On Tuesday, Speaker of the House Nancy Pelosi announced a formal impeachment inquiry into Pres­ident Donald Trump over shady dealings with Ukraine.

The battle lines have already been drawn. No matter what the facts turn out to be, those who walk the halls of Con­gress have their marching orders. Those with an “R” behind their name will, for the most part, rally to the Pres­ident and seek to dis­credit his attackers and defend his image. Those who have chosen the “D” label will broadside anyone who dares asso­ciate with Pres­ident Trump.

This kind of trib­alism is the “modus operandi” in pol­itics today.
Of course, the idea of impeachment is nothing new. For years, Democrats have been throwing every accu­sation pos­sible at the Pres­ident, hoping some­thing will finally be enough to bring him down. The general response to these alle­ga­tions will, I’m certain, be no dif­ferent than what we’ve seen in pre­vious news cycles.

With the next pres­i­dential election upon us, there seems to be little hope for the end of that same trib­alism. As can­di­dates wrangle in tele­vised debates, trip over gaffe after gaffe, and flip flop on issues to pander to their chosen demo­graphic, I have no doubt that the stu­dents of Hillsdale College will scru­tinize every moment.

We can treat this time as an oppor­tunity to expand our view­points, hone our beliefs, and learn from those who dis­agree with us, or we can dig in, entrench our opinions, and refuse to take advantage of the chance to be chal­lenged in a con­ducive envi­ronment.

College is the first chance many of us have to define our beliefs for our­selves.

No longer anchored in the safe harbor of the views of our parents, we are cast adrift in a vast, tur­bulent sea of com­peting ide­ologies. It can be com­forting to seek security by attaching our­selves to a spe­cific party or per­son­ality, and by aligning our own views in accor­dance with theirs.

Unfor­tu­nately, this can lead to the need to defend objec­tionable rhetoric or policy, because to fail to carry water for a chosen person or party would be a rejection of our per­sonal political guiding star.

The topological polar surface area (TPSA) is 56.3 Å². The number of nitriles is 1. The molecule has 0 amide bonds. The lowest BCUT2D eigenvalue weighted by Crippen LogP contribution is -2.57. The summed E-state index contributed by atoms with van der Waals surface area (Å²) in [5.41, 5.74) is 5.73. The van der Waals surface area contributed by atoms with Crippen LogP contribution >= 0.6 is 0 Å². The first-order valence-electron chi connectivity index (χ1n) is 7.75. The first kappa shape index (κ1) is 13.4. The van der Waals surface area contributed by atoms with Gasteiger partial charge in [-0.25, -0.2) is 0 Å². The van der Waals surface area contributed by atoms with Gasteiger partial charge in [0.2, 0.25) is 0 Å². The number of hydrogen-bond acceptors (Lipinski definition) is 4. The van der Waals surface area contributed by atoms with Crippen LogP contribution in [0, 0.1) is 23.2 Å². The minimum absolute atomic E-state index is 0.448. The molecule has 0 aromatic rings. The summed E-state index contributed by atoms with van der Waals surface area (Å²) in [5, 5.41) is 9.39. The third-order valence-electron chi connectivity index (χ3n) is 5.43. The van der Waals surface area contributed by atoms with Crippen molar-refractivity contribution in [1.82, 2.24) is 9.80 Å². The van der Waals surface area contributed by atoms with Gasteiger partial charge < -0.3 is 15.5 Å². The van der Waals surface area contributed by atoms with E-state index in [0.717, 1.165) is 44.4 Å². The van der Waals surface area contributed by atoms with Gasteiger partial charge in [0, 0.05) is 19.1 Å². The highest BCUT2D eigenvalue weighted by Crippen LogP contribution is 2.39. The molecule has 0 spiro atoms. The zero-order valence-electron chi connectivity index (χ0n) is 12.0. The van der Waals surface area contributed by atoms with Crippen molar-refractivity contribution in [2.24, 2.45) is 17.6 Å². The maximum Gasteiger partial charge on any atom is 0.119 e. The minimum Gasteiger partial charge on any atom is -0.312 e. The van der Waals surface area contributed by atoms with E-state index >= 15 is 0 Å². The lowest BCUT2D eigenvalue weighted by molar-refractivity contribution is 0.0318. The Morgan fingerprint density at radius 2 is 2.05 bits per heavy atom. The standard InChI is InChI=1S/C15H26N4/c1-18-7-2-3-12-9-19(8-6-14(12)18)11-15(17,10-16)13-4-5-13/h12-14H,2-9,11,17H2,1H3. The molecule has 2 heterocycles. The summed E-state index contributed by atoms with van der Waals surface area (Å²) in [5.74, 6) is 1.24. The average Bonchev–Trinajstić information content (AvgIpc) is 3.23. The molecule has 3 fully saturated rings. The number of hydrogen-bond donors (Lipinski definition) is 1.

But instead of auto­mat­i­cally defending others — even those we think we agree with — we should think for our­selves and make delib­erate judge­ments on a person’s words and actions. Refuse to be defined by a party, politician, or even a labeled ide­ology. Don’t allow yourself to be pigeon-holed by pre­con­ceived notions of what you believe or why, and cer­tainly don’t adjust your con­vic­tions in the name of loyalty to an outside source.

A person or group isn’t correct simply because they are popular or have a platform. History has no shortage of ter­rible ideas that rode the wave of massive pop­u­larity.

We shouldn’t be closed-minded, however. On the con­trary, to learn and grow and meta­mor­phose our beliefs is one of the great reasons to par­tic­ipate in higher edu­cation. In the end, the goal of liberal-arts edu­cation is to free our­selves of the bondage of par­roting those deemed more intel­ligent or more expe­ri­enced than our­selves.

A person freed by a liberal edu­cation can compare and analyze argu­ments pre­sented to them and make a deter­mi­nation for them­selves of what is right. Voting for, or oth­erwise sup­porting, someone for political office is nothing more than a means of fur­thering our ideas. Exam­ining pol­itics through the lens of a belief system gives us a clarity not afforded by simply picking a can­didate and unwa­ver­ingly endorsing them.

As another “most important election of our time” rolls around, I urge you to stand by your con­vic­tions, not a politician. It’s often not as easy, but loyalty to the truth is its own reward.

Clint Pagurko is a senior studying history.